Barbara Ehrenreich: 12,000 Drones, Lethal Cyborg Insects, See-Shoot Robots -- How Machines Are Taking Over War
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When the sensory data coming at a soldier is augmented by a flood of instantaneously transmitted data from distant cameras and computer search engines, there may be no choice but to replace the sloppy “wet-ware” of the human brain with a robotic system for instant response.
War Without Humans
Once set in place, the cyber-automation of war is hard to stop. Humans will cling to their place “in the loop” as long as they can, no doubt insisting that the highest level of decision-making -- whether to go to war and with whom -- be reserved for human leaders. But it is precisely at the highest levels that decision-making may most need automating. A head of state faces a blizzard of factors to consider, everything from historical analogies and satellite-derived intelligence to assessments of the readiness of potential allies. Furthermore, as the enemy automates its military, or in the case of a non-state actor, simply adapts to our level of automation, the window of time for effective responses will grow steadily narrower. Why not turn to a high-speed computer? It is certainly hard to imagine a piece of intelligent hardware deciding to respond to the 9/11 attacks by invading Iraq.
So, after at least 10,000 years of intra-species fighting -- of scorched earth, burned villages, razed cities, and piled up corpses, as well, of course, as all the great epics of human literature -- we have to face the possibility that the institution of war might no longer need us for its perpetuation. Human desires, especially for the Earth’s diminishing supply of resources, will still instigate wars for some time to come, but neither human courage nor human bloodlust will carry the day on the battlefield.
Computers will assess threats and calibrate responses; drones will pinpoint enemies; robots might roll into the streets of hostile cities. Beyond the individual battle or smaller-scale encounter, decisions as to whether to match attack with counterattack, or one lethal technological innovation with another, may also be eventually ceded to alien minds.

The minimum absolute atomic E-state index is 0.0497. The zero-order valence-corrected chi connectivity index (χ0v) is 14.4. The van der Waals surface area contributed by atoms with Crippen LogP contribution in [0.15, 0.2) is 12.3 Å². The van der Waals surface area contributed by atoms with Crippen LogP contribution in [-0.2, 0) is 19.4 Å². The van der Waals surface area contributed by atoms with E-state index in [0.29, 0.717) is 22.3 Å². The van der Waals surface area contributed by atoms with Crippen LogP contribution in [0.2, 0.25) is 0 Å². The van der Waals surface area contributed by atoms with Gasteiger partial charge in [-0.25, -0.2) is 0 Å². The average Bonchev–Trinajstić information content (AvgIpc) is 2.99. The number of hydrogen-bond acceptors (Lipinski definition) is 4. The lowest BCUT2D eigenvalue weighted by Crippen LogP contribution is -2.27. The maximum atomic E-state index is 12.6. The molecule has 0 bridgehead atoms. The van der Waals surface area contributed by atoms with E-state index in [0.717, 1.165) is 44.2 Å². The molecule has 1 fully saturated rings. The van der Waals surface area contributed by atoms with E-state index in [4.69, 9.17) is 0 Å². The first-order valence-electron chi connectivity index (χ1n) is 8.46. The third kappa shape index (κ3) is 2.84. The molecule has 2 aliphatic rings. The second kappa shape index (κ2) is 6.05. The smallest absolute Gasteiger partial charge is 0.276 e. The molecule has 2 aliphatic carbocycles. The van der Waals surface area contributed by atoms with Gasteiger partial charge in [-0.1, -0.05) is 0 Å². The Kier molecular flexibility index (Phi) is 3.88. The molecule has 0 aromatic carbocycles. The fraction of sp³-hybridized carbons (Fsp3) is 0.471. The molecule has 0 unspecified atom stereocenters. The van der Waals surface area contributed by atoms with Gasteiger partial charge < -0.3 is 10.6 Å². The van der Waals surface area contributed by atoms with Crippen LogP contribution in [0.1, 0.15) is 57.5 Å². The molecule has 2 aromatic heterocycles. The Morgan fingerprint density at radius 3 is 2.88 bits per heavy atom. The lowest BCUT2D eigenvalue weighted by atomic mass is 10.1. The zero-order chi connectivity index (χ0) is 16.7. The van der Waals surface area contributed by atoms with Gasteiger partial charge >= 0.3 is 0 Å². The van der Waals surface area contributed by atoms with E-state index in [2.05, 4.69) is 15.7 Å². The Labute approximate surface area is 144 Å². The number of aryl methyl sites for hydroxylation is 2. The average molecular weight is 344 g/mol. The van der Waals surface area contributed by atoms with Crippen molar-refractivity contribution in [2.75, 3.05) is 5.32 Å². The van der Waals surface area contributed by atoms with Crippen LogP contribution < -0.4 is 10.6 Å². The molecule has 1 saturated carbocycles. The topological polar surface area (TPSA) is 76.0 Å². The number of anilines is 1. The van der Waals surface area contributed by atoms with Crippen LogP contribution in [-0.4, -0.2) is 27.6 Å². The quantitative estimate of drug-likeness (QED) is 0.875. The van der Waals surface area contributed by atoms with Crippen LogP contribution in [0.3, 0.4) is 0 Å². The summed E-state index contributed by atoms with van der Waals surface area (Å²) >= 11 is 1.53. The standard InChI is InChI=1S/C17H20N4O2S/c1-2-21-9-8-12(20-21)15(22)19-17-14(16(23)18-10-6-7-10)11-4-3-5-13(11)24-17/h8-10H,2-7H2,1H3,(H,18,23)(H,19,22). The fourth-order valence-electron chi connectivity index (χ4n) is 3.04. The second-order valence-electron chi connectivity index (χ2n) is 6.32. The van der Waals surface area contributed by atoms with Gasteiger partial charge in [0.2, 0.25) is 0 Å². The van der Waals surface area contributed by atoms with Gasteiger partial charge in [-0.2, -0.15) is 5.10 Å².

This should not come as a complete surprise. Just as war has shaped human social institutions for millennia, so has it discarded them as the evolving technology of war rendered them useless. When war was fought with blades by men on horseback, it favored the rule of aristocratic warrior elites. When the mode of fighting shifted to action-at-a-distance weapons like bows and guns, the old elites had to bow to the central authority of kings, who, in turn, were undone by the democratizing forces unleashed by new mass armies.
Even patriarchy cannot depend on war for its long-term survival, since the wars in Iraq and Afghanistan have, at least within U.S. forces, established women’s worth as warriors. Over the centuries, human qualities once deemed indispensable to war fighting -- muscular power, manliness, intelligence, judgment -- have one by one become obsolete or been ceded to machines.
What will happen then to the “passions of war”? Except for individual acts of martyrdom, war is likely to lose its glory and luster. Military analyst P.W. Singer quotes an Air Force captain musing about whether the new technologies will “mean that brave men and women will no longer face death in combat,” only to reassure himself that “there will always be a need for intrepid souls to fling their bodies across the sky.”
Perhaps, but in a 2010 address to Air Force Academy cadets, an under secretary of defense delivered the “bad news” that most of them would not be flying airplanes, which are increasingly unmanned. War will continue to be used against insurgencies as well as to “take out” the weapons facilities, command centers, and cities of designated rogue states. It may even continue to fascinate its aficionados, in the manner of computer games. But there will be no triumphal parades for killer nano-bugs, no epics about unmanned fighter planes, no monuments to fallen bots.